“There are no moral victories,” Irish head coach Brian Kelly said. “I’m disappointed in losing the football game, but I’m proud of our football team and the way they competed, the way they kept playing for four quarters and just came up a little bit short.”

With Oklahoma throttling in-state rivals Oklahoma State in the bedlam series, a win might not have been enough. But that’s no consolation for a Notre Dame team that shut down Christian McCaffrey, ran for 299 yards of its own and very nearly pulled off the victory short two more key starters.

With the Irish season hinging on two plays not made, Notre Dame takes the redeye back to South Bend wondered what could’ve been. Let’s find out what we learned during an unforgettable season finale.


Notre Dame’s achilles heel was exposed once more on Saturday night, done in by their secondary play. 

Christian McCaffrey wasn’t the problem. Devon Cajuste was.

The Irish defense kept Stanford’s Heisman Trophy candidate bottled up, holding him to just 3.5 yards per carry and neutralized in the return game as they kicked the football to the ever-dangerous all-purpose weapon and stopped him every time.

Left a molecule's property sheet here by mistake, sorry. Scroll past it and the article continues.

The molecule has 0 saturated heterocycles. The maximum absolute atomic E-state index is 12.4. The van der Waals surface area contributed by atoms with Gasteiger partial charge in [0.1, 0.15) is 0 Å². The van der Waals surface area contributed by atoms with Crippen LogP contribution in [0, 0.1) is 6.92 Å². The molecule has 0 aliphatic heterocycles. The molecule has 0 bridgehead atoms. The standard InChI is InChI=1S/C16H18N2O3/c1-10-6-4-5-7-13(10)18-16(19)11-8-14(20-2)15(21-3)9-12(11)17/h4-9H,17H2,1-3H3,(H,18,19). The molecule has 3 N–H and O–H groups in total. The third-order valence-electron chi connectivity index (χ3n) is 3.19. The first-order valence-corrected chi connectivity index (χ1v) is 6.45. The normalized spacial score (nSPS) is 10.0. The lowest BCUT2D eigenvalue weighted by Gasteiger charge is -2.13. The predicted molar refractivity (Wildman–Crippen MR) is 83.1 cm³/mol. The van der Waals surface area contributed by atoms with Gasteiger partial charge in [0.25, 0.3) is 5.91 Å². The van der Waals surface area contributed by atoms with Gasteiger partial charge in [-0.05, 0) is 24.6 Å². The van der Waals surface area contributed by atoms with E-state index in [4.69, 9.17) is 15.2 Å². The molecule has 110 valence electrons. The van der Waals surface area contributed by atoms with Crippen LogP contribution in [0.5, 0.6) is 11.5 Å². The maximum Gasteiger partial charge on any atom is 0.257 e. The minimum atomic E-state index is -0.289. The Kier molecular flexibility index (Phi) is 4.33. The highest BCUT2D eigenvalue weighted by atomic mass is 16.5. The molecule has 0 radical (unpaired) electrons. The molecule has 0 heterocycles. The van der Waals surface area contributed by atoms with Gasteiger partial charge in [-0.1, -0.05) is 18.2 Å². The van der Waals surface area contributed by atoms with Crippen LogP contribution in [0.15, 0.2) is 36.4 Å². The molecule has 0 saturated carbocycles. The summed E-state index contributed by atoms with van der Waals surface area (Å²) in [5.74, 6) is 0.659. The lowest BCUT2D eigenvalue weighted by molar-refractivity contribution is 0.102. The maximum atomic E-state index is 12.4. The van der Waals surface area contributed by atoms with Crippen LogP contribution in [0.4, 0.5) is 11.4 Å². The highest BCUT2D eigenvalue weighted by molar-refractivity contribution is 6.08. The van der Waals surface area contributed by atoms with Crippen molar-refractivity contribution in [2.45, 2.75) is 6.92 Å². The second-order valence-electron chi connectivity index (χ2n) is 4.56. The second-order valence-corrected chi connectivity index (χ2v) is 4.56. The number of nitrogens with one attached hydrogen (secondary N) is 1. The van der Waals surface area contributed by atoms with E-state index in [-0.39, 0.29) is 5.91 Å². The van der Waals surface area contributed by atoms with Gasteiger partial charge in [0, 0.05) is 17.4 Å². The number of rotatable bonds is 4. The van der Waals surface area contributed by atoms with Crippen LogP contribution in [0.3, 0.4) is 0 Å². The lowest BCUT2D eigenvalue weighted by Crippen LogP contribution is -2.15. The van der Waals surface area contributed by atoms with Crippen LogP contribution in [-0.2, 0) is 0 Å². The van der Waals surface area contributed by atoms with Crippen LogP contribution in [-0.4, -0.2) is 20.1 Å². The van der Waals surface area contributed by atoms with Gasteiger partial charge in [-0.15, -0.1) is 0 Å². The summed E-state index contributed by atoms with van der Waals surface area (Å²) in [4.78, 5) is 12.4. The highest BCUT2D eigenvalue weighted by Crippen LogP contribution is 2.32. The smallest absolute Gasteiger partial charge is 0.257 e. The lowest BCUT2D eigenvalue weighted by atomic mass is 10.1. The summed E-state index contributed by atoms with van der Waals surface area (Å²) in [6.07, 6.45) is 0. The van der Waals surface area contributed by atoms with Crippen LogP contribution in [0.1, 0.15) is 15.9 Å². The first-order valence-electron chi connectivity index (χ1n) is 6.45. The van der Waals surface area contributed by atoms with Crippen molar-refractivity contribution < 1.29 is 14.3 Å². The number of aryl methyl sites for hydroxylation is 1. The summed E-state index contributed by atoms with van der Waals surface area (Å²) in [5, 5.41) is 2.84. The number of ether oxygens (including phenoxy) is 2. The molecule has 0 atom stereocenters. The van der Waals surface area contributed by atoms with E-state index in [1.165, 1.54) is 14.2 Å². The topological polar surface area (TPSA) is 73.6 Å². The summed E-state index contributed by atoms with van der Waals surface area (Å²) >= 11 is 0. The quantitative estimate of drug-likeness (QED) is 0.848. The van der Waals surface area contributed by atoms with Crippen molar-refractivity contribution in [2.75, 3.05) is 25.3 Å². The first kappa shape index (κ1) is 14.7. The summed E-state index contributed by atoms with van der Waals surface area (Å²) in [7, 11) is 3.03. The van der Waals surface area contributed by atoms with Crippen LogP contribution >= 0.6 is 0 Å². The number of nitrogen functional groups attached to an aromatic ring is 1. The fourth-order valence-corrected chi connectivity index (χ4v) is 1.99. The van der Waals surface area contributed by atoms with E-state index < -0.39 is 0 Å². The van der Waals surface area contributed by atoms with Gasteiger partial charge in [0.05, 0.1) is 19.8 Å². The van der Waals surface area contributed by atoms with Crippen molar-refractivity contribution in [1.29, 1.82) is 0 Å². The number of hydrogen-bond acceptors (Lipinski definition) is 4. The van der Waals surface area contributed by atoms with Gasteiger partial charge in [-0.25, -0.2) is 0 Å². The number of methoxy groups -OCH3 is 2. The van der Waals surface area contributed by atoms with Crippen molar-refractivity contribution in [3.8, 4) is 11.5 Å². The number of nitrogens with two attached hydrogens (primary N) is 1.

But Notre Dame’s secondary couldn’t contain Cajuste, the 6-foot-4 senior catching five passes for 125 yards. None more clutch than the 27-yarder that put Stanford in position to kick the game-winner.

Cajuste may have entered the game with just 20 catches, but he proved to be the difference against Notre Dame’s secondary. Early in the game, Cajuste boxed out Cole Luke on a fade route for a touchdown. He drew a (very questionable) pass interference call on Devin Butler. And he found his way into the soft middle of the Irish’s late-game zone defense on a seam-route not soon forgotten in this growing rivalry.